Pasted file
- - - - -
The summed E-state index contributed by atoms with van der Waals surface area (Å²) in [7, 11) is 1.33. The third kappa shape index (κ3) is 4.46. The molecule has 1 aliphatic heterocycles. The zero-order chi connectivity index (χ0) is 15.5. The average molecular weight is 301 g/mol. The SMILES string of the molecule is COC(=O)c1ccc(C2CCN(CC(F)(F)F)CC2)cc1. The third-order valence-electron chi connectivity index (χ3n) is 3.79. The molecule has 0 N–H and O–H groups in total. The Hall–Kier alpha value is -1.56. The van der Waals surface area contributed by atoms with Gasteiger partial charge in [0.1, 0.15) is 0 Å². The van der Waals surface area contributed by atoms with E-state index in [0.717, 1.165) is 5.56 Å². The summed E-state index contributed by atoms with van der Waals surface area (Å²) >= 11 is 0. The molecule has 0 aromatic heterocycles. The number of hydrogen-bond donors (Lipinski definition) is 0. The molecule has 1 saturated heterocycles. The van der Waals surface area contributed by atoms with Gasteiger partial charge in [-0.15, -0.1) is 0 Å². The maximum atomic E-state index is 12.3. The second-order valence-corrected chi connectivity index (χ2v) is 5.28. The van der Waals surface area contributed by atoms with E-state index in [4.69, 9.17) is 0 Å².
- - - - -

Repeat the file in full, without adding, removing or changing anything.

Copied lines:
The summed E-state index contributed by atoms with van der Waals surface area (Å²) in [7, 11) is 1.33. The third kappa shape index (κ3) is 4.46. The molecule has 1 aliphatic heterocycles. The zero-order chi connectivity index (χ0) is 15.5. The average molecular weight is 301 g/mol. The SMILES string of the molecule is COC(=O)c1ccc(C2CCN(CC(F)(F)F)CC2)cc1. The third-order valence-electron chi connectivity index (χ3n) is 3.79. The molecule has 0 N–H and O–H groups in total. The Hall–Kier alpha value is -1.56. The van der Waals surface area contributed by atoms with Gasteiger partial charge in [0.1, 0.15) is 0 Å². The van der Waals surface area contributed by atoms with E-state index in [0.717, 1.165) is 5.56 Å². The summed E-state index contributed by atoms with van der Waals surface area (Å²) >= 11 is 0. The molecule has 0 aromatic heterocycles. The number of hydrogen-bond donors (Lipinski definition) is 0. The molecule has 1 saturated heterocycles. The van der Waals surface area contributed by atoms with Gasteiger partial charge in [-0.15, -0.1) is 0 Å². The maximum atomic E-state index is 12.3. The second-order valence-corrected chi connectivity index (χ2v) is 5.28. The van der Waals surface area contributed by atoms with E-state index in [4.69, 9.17) is 0 Å².